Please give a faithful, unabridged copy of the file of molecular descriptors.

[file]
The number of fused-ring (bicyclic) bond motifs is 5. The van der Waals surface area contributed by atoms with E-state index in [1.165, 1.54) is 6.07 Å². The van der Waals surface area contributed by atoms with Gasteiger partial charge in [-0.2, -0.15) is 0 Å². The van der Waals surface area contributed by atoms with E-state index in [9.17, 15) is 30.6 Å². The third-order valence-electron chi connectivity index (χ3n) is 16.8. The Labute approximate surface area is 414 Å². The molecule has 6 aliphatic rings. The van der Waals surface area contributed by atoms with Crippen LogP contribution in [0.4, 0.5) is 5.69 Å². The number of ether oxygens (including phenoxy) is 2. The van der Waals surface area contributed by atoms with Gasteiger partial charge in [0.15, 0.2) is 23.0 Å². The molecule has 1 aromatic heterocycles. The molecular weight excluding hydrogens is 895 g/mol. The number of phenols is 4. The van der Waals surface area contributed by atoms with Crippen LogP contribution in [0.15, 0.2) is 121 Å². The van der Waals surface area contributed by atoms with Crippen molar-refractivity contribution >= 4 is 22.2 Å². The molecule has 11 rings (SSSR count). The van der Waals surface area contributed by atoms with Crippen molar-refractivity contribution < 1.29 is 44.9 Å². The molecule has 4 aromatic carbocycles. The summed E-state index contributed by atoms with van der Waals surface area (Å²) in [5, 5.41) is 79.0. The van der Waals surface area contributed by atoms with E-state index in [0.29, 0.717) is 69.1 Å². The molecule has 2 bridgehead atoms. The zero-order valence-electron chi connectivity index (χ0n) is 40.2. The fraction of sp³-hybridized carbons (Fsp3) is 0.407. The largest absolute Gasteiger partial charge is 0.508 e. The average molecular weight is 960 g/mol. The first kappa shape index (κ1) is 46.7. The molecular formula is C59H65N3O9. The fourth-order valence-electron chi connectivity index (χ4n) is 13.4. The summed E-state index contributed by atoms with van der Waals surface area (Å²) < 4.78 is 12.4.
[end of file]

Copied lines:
The number of fused-ring (bicyclic) bond motifs is 5. The van der Waals surface area contributed by atoms with E-state index in [1.165, 1.54) is 6.07 Å². The van der Waals surface area contributed by atoms with Gasteiger partial charge in [-0.2, -0.15) is 0 Å². The van der Waals surface area contributed by atoms with E-state index in [9.17, 15) is 30.6 Å². The third-order valence-electron chi connectivity index (χ3n) is 16.8. The Labute approximate surface area is 414 Å². The molecule has 6 aliphatic rings. The van der Waals surface area contributed by atoms with Crippen LogP contribution in [0.4, 0.5) is 5.69 Å². The number of ether oxygens (including phenoxy) is 2. The van der Waals surface area contributed by atoms with Gasteiger partial charge in [0.15, 0.2) is 23.0 Å². The molecule has 1 aromatic heterocycles. The molecular weight excluding hydrogens is 895 g/mol. The number of phenols is 4. The van der Waals surface area contributed by atoms with Crippen LogP contribution in [0.15, 0.2) is 121 Å². The van der Waals surface area contributed by atoms with Crippen molar-refractivity contribution >= 4 is 22.2 Å². The molecule has 11 rings (SSSR count). The van der Waals surface area contributed by atoms with Crippen molar-refractivity contribution < 1.29 is 44.9 Å². The molecule has 4 aromatic carbocycles. The summed E-state index contributed by atoms with van der Waals surface area (Å²) in [5, 5.41) is 79.0. The van der Waals surface area contributed by atoms with E-state index in [0.29, 0.717) is 69.1 Å². The molecule has 2 bridgehead atoms. The zero-order valence-electron chi connectivity index (χ0n) is 40.2. The fraction of sp³-hybridized carbons (Fsp3) is 0.407. The largest absolute Gasteiger partial charge is 0.508 e. The average molecular weight is 960 g/mol. The first kappa shape index (κ1) is 46.7. The molecular formula is C59H65N3O9. The fourth-order valence-electron chi connectivity index (χ4n) is 13.4. The summed E-state index contributed by atoms with van der Waals surface area (Å²) < 4.78 is 12.4.